Running outside during the winter might seem like a less-than-ideal option for cold weather exercise, but you don’t need to be a running diehard to brave the lower temps. In fact, working out in the cold can be a very beneficial activity for all kinds of people, as the cold weather forces your muscles to work harder. This means you’re burning more calories than with the same exercise during warm months. But if you do decide to continue running outside as the temperatures drop, there are some important things to keep in mind to maintain your safety and keep you healthy.
Protect Yourself from the Winter Above
Just because it’s winter doesn’t mean the sun never shines (though it sure does rain a lot!). Don’t forget to use sunscreen that protects against UV rays, and throw on a pair of sport sunglasses if it’s bright out.
Colder weather can also mean dry air. Staying hydrated will help deal with this, but using moisturizing cream and lip balm will also keep your skin from cracks and irritations.
Make Like an Onion
Cold weather makes dressing for exercise confusing (leave the house in too little and start cold, wear too much and sweat like crazy after a few minutes), but don’t get overwhelmed. The main rule to follow is to dress like an onion – in layers!
Dressing too warmly will cause you to overheat once you start moving and increase sweat production, which can chill you as it dries on your skin and cause dehydration. Layers let you be more flexible and in better control of your body temperature, and can be changed depending on the intensity of your workout. The layer closest to your skin should be thin and of a synthetic moisture-wicking material, to draw sweat away from your body (steer clear of cotton). Next, a layer of insulation made of fleece or wool.
Depending on the weather condition, you might want to top this with a wind-resistant and waterproof outer layer. Make sure that the fabric is breathable but that the fit is tight. Compression gear increases circulation, supports muscle coordination and helps insulate the body. With the right fit, there’s no chance of a breeze.
Just make sure to bring a change of clothing with you if you’re planning to head out after your run; sweaty synthetic materials tend to hold an odor stinky enough to make you cry – just like onions!
Keep Your Extremities Covered
What your parents always told you as a kid was right – you can lose up to 50% of your body heat through your head! Wear a hat, or at least a headband, while exercising outside. You’ll be surprised by the difference it makes.
Cold weather attacks your fingers, toes, ears and nose more than other parts of your body, as blood travels to warm your core organs. Keep gloves handy and make use of moisture-wicking socks of wool or synthetic materials to keep your feet dry, especially important as running shoes tend to let heat to escape. If you’re most comfortable in thick socks or doubling up, make sure you have a pair of sneakers that allow for extra space. Remember, these sneakers should have substantial traction on the outer soles so that you won’t slip on wet or icy patches.
Get Ready to Face the Cold by Warming Up
Lower temps, tighter muscles. And tighter muscles can mean that really getting into your exercise routine might be more difficult, or even worse, end in injuries. Warm ups are extremely important before running out in the cold.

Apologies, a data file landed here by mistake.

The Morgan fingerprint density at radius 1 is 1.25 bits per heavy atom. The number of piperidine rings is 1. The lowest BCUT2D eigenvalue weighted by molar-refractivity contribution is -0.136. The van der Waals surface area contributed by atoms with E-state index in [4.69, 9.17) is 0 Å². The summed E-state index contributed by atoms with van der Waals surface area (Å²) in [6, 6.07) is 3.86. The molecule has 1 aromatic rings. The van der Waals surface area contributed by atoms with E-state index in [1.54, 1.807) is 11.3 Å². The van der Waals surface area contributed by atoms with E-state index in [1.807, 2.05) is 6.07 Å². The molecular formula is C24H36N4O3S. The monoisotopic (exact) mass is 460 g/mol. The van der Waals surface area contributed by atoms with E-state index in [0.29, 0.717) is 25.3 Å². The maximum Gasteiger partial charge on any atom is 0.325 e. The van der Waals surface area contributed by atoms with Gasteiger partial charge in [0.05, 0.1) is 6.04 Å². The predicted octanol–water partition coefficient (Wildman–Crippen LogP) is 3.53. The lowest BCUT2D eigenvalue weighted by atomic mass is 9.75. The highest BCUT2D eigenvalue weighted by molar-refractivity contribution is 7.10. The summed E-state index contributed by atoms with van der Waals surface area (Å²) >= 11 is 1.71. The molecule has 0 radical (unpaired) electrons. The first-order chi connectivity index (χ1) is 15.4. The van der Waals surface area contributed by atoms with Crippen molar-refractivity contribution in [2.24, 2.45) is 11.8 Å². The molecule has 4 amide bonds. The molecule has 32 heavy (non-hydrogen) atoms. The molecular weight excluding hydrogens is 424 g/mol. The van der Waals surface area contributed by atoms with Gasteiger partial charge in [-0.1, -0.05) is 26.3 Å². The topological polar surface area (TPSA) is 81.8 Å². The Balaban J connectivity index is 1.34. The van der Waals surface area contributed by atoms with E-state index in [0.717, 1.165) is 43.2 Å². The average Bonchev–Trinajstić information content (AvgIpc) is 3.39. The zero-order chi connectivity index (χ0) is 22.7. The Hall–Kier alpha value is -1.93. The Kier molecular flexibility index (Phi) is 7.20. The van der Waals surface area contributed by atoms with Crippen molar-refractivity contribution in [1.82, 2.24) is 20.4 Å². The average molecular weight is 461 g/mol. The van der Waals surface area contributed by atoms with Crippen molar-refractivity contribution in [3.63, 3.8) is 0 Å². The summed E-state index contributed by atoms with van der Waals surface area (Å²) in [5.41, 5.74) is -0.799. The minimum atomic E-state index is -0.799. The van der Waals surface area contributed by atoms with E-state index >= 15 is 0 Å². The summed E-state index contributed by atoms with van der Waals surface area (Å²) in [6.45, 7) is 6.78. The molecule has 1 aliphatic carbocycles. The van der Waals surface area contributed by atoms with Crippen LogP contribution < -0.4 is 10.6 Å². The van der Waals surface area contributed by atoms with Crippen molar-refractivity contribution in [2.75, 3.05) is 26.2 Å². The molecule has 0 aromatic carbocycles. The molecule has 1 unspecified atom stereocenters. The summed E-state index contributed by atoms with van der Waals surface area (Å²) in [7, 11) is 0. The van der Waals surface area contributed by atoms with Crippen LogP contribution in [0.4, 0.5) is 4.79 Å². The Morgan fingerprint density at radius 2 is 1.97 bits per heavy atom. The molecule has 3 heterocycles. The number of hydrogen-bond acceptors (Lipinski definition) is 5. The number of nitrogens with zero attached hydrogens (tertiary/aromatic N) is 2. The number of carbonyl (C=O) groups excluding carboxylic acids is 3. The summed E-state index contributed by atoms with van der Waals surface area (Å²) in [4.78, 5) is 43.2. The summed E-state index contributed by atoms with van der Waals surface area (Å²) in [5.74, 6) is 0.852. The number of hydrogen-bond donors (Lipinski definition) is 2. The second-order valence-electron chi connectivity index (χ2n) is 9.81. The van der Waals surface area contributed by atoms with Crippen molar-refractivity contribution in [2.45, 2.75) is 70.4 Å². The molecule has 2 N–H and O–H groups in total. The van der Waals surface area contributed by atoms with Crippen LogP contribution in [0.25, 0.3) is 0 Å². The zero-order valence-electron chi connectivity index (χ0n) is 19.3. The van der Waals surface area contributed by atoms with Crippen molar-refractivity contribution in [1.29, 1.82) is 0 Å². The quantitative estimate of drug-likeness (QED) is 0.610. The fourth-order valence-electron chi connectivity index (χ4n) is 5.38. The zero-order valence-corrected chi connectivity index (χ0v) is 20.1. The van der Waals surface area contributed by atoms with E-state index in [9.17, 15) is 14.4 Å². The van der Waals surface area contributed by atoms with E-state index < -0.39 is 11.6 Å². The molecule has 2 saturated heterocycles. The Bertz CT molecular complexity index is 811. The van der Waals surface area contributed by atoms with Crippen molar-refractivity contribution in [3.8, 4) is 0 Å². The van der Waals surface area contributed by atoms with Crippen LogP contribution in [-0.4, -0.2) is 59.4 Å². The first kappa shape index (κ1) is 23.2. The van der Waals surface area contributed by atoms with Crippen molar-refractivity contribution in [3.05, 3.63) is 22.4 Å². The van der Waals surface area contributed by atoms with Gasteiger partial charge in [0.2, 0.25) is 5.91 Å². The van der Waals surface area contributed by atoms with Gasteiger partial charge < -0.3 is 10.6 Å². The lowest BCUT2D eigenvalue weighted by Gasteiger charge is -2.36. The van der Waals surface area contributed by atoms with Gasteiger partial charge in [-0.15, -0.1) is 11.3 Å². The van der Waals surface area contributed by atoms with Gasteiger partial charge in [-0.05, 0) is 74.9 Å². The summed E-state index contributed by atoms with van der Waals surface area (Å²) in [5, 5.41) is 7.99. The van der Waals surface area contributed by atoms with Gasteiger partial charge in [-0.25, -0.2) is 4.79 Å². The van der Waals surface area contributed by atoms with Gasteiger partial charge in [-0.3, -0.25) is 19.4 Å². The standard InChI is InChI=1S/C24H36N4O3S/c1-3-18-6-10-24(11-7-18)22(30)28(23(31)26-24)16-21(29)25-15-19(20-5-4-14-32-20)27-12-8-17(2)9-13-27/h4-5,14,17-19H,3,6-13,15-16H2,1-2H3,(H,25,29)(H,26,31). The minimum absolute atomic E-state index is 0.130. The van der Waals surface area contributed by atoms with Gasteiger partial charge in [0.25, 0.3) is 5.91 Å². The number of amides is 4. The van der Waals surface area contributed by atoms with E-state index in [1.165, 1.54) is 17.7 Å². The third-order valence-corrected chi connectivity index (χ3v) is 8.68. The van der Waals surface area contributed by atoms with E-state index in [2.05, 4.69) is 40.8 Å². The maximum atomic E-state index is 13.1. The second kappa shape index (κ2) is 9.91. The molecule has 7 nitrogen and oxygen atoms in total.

If you can, start indoors to get your body nice and warm. Run up and down the stairs, do some jumping jacks, or jog around your living room. Either way, incorporate a dynamic warm up into your routine, mixing active stretches and lunges with a brisk walk until your blood is flowing and your body is ready to increase the pace to a full run.
Make Yourself Known
Now, this doesn’t mean you have to update your Facebook status every time you leave the house for a run (though you’re certainly welcome to do so). However, always let someone know your route and your outdoor running schedule.
In addition, winter can mean darker days and low visibility, so avoid dressing in dark clothing while running outside. You want to make sure other people and drivers can see you at all times. Bright layers and reflective gear is especially important if you head out early in the morning or at dusk. Being visible will also help if there is an emergency, and you need assistance – you’ll be easier to find.
Listen to the Weather Report…and Your Body
A simple check of the weather conditions can make your workout much more comfortable and keep you safe.
Advisories of extreme cold, high wind chill or heavy precipitation should encourage you re-think your outdoor exercise plan; layers can only go so far. Don’t be a hero – a couple of days of indoor exercise won’t hurt, but frostbite and hypothermia will.
Additionally, stay in touch with how your body is feeling as you continue through your run. Be aware of your sweat level, whether your clothing is doing what it should (keeping you dry and warm, but not overheated), and make sure your extremities aren’t getting numb.
Cool Down Despite the Cold
Cooling down is always important after a workout; it lowers your chance of muscle soreness and lowers heart stress. So don’t stop and drop just because you exercised in the cold. You’ll get chilled immediately. Instead, slow your pace gradually and then finish with some stretching. Once you’re finished, hop into the shower or change into dry clothing to warm up
Check back next week for Part 3 of our Winter Fitness Series
Wondering what shoes and socks to wear for outdoor running? Need new sneakers with better traction for winter roads? Stop by a SHOES-n-FEET store today to speak to a Certified Shoe Fitter or email Ask the Shoe Fitter!